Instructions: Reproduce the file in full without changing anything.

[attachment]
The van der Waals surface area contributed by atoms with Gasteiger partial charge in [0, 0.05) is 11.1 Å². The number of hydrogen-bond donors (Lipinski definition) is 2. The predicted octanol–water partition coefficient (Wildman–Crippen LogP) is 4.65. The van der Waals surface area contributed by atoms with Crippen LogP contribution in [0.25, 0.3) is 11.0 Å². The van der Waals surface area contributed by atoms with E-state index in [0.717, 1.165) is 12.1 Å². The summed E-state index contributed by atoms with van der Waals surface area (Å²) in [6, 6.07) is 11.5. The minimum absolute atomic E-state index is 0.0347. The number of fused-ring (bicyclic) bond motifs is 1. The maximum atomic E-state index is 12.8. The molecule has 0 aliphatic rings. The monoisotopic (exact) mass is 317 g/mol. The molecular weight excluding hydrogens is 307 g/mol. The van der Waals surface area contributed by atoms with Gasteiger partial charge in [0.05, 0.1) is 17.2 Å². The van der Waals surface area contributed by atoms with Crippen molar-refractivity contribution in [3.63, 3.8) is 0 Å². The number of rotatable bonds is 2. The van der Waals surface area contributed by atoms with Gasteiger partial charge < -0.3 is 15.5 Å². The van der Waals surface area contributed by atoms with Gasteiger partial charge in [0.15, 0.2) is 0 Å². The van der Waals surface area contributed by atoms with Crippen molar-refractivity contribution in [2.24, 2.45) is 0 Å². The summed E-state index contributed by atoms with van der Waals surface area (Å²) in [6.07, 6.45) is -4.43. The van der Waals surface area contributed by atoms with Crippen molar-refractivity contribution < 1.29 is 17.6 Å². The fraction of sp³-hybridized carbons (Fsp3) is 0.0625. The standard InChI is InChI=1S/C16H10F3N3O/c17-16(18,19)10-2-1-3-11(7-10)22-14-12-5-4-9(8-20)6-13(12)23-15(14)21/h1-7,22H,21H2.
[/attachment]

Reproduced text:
The van der Waals surface area contributed by atoms with Gasteiger partial charge in [0, 0.05) is 11.1 Å². The number of hydrogen-bond donors (Lipinski definition) is 2. The predicted octanol–water partition coefficient (Wildman–Crippen LogP) is 4.65. The van der Waals surface area contributed by atoms with Crippen LogP contribution in [0.25, 0.3) is 11.0 Å². The van der Waals surface area contributed by atoms with E-state index in [0.717, 1.165) is 12.1 Å². The summed E-state index contributed by atoms with van der Waals surface area (Å²) in [6, 6.07) is 11.5. The minimum absolute atomic E-state index is 0.0347. The number of fused-ring (bicyclic) bond motifs is 1. The maximum atomic E-state index is 12.8. The molecule has 0 aliphatic rings. The monoisotopic (exact) mass is 317 g/mol. The molecular weight excluding hydrogens is 307 g/mol. The van der Waals surface area contributed by atoms with Gasteiger partial charge in [0.05, 0.1) is 17.2 Å². The van der Waals surface area contributed by atoms with Crippen molar-refractivity contribution in [3.63, 3.8) is 0 Å². The number of rotatable bonds is 2. The van der Waals surface area contributed by atoms with Gasteiger partial charge < -0.3 is 15.5 Å². The van der Waals surface area contributed by atoms with Gasteiger partial charge in [0.15, 0.2) is 0 Å². The van der Waals surface area contributed by atoms with Crippen molar-refractivity contribution in [2.24, 2.45) is 0 Å². The summed E-state index contributed by atoms with van der Waals surface area (Å²) in [6.07, 6.45) is -4.43. The van der Waals surface area contributed by atoms with Crippen molar-refractivity contribution < 1.29 is 17.6 Å². The fraction of sp³-hybridized carbons (Fsp3) is 0.0625. The standard InChI is InChI=1S/C16H10F3N3O/c17-16(18,19)10-2-1-3-11(7-10)22-14-12-5-4-9(8-20)6-13(12)23-15(14)21/h1-7,22H,21H2.